Equivalents of the silver chloride lens Equivalent A.--The rock salt lens I0 is first protected on its edges by coating them with varnlsh, made by the interaction of glycerol and phthalic anhydride, and which is an alkyd type resin varnish of the grade used to seal evacuated spaces and is made by the General Electric Company. Then a sheet of synthetic resin of the kind made by polymerizing ethylene with vinyl acetate (E. I. DuPont Co.) is applied. The synthetic resin sheet is preferably 0.025 mm. thick. Chemically it is believed to be a polyethylene-oxide. The sheet is intended to project beyond the edge of the circular rock salt lens by 1 to 2 mm. so that when a close-fitting brass ring having an internal shoulder-is slipped over the compound lens, the sheet is held firmly in place.

Equivalent B.A sheet of partially saturated rubber hydrochlorides (Goodyear Tire and Rubber Co.) of 0.02 mm. thickness is substituted for the synthetic resin film in the preceding paragraph. The procedure is the same.

Equivalent C.-There is prepared a saturated solution of Bakers paraiiin (M. P. 60-68 C.) in benzene at a temperature of 30 C. Of this solution 60 parts are added to 40 parts of self-curing cement (Miller Rubber Co., Akron, Ohio) of the type which contains a vulcanization accelerator capable of vulcanizing the rubber at ordinary temperatures. It flakes of paraflin appear, more benzene is added to form a homogeneous solution. Some of the liquid known as Stock Solution B is poured on the horizontal top surface of a polished rock-salt plate, mounted axially on the vertical shaft of an electric motor. The speed of rotation is the lowest (less than per second) which will yield a flat layer of liquid at the center of the plate. This speed is maintained for about 20 seconds (to give the benzene an opportunity to evaporate somewhat), whereupon the speed is increased greatly to fling oil the thick layer of liquid at the edge. The rocksalt plate and coating are laid on a cold metal plate which is heated gradually to a, temperature of about 120 0., when the system is laid on a stone slab and is allowed to cool to room temperature slowly. Since a single coat does not offer adequate protection, a second, and possibly, a third coat must be applied. To be sure, if one waits 5-6 days, the self-vulcanizing rubber will have become insoluble in benzene so that a second coat may be flowed on the first without dissolving the latter. To avoid so great a delay, an extremely thin film of nitrocellulose is spread over the top of the first coat. This is accomplished by allowing a drop of a dilute solution of nitrocellulose in amyl acetate to spread out on a water-surface. When the volatiles have evaporated, the film should show brilliant first-order interference colors. The film is lifted off the water by means of a square metal plate measuring 3 x 3 inches, with a circular central hole 2" in diameter. While the rock-salt plate is still very hot after the first heating, but below the decomposition of nitrocellulose, the dry nitrocellulose film is laid on the coating so that no air-bubbles are formed. When this system has cooled down to room temperature, a second coat of stock solution B may be applied. It is to be emphasized that the total thickness of coating ought to be no less than 0.03 mm. After the last coat has been applied, a final layer of nitrocellulose may be applied to improve the optical polish of the surface. prolonged exposure to saturated water-vapor, it is advisable to add a little paraflln to the nitrocellulose solution from which the last film is formed.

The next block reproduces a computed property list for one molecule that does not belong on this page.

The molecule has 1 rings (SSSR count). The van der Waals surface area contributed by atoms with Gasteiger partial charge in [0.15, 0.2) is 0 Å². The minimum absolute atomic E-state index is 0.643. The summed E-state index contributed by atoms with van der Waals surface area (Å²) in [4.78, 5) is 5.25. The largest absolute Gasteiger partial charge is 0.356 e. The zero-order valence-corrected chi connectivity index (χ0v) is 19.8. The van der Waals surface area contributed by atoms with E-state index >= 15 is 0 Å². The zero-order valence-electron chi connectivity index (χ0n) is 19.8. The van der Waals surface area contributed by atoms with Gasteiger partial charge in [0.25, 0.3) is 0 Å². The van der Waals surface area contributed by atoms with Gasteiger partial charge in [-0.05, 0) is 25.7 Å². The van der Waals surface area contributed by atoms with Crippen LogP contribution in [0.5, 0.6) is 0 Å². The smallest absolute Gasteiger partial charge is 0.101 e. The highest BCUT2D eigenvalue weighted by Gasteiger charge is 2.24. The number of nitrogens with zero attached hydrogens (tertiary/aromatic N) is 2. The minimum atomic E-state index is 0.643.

Films thus formed protect rock-salt against saturated water-vapor for more than 24 hours, and against water-drops for more than two hours. The overall transmission in the wave-length interval 8-12 mu is better than 70 per cent.

The equivalents are preferred in the same order that they are discussed.

The invention claimed is:

1. In combination, an ordinarily water soluble, infra-red transparent lens having an infra-red Since straight nitrocellulose frills upon transparent rubber coating of extreme thinness,

an infra-red transparent lens having an infragedtransna gyi. flt T:1iQ QL:QP Q coating. sa d lens being cemented together by means of said rubber coating, the combined lenses being resistant to water in drop form for more than two hours.